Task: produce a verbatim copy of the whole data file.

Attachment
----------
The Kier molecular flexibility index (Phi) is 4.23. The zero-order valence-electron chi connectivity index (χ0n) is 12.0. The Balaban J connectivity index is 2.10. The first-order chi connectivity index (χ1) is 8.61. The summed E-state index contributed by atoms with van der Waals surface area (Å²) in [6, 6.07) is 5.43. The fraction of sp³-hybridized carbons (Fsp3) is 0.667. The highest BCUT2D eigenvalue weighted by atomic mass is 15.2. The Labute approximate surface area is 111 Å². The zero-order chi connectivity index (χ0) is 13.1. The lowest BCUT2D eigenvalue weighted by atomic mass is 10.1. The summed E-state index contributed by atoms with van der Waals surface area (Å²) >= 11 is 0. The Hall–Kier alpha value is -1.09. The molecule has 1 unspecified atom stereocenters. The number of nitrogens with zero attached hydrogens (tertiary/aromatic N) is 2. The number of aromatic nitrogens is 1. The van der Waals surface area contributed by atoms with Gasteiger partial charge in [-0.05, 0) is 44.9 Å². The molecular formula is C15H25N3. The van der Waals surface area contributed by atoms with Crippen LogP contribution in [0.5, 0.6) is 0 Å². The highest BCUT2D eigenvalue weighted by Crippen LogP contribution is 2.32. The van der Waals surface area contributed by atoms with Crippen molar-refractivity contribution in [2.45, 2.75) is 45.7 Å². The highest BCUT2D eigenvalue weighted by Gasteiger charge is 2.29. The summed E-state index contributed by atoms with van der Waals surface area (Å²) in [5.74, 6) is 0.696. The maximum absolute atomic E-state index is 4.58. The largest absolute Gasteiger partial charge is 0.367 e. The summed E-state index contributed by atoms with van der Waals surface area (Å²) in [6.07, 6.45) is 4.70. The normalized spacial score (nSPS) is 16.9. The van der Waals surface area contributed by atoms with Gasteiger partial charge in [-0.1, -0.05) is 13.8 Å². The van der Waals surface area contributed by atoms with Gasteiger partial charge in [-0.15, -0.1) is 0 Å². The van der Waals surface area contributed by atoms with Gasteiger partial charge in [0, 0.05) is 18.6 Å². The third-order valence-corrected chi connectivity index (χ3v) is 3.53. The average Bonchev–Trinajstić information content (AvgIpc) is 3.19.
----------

The Kier molecular flexibility index (Phi) is 4.23. The zero-order valence-electron chi connectivity index (χ0n) is 12.0. The Balaban J connectivity index is 2.10. The first-order chi connectivity index (χ1) is 8.61. The summed E-state index contributed by atoms with van der Waals surface area (Å²) in [6, 6.07) is 5.43. The fraction of sp³-hybridized carbons (Fsp3) is 0.667. The highest BCUT2D eigenvalue weighted by atomic mass is 15.2. The Labute approximate surface area is 111 Å². The zero-order chi connectivity index (χ0) is 13.1. The lowest BCUT2D eigenvalue weighted by atomic mass is 10.1. The summed E-state index contributed by atoms with van der Waals surface area (Å²) >= 11 is 0. The Hall–Kier alpha value is -1.09. The molecule has 1 unspecified atom stereocenters. The number of nitrogens with zero attached hydrogens (tertiary/aromatic N) is 2. The number of aromatic nitrogens is 1. The van der Waals surface area contributed by atoms with Gasteiger partial charge in [-0.05, 0) is 44.9 Å². The molecular formula is C15H25N3. The van der Waals surface area contributed by atoms with Crippen LogP contribution in [0.5, 0.6) is 0 Å². The highest BCUT2D eigenvalue weighted by Crippen LogP contribution is 2.32. The van der Waals surface area contributed by atoms with Crippen molar-refractivity contribution in [2.45, 2.75) is 45.7 Å². The highest BCUT2D eigenvalue weighted by Gasteiger charge is 2.29. The summed E-state index contributed by atoms with van der Waals surface area (Å²) in [5.74, 6) is 0.696. The maximum absolute atomic E-state index is 4.58. The largest absolute Gasteiger partial charge is 0.367 e. The summed E-state index contributed by atoms with van der Waals surface area (Å²) in [6.07, 6.45) is 4.70. The normalized spacial score (nSPS) is 16.9. The van der Waals surface area contributed by atoms with Gasteiger partial charge in [-0.1, -0.05) is 13.8 Å². The van der Waals surface area contributed by atoms with Gasteiger partial charge in [-0.15, -0.1) is 0 Å². The van der Waals surface area contributed by atoms with Gasteiger partial charge in [0, 0.05) is 18.6 Å². The third-order valence-corrected chi connectivity index (χ3v) is 3.53. The average Bonchev–Trinajstić information content (AvgIpc) is 3.19.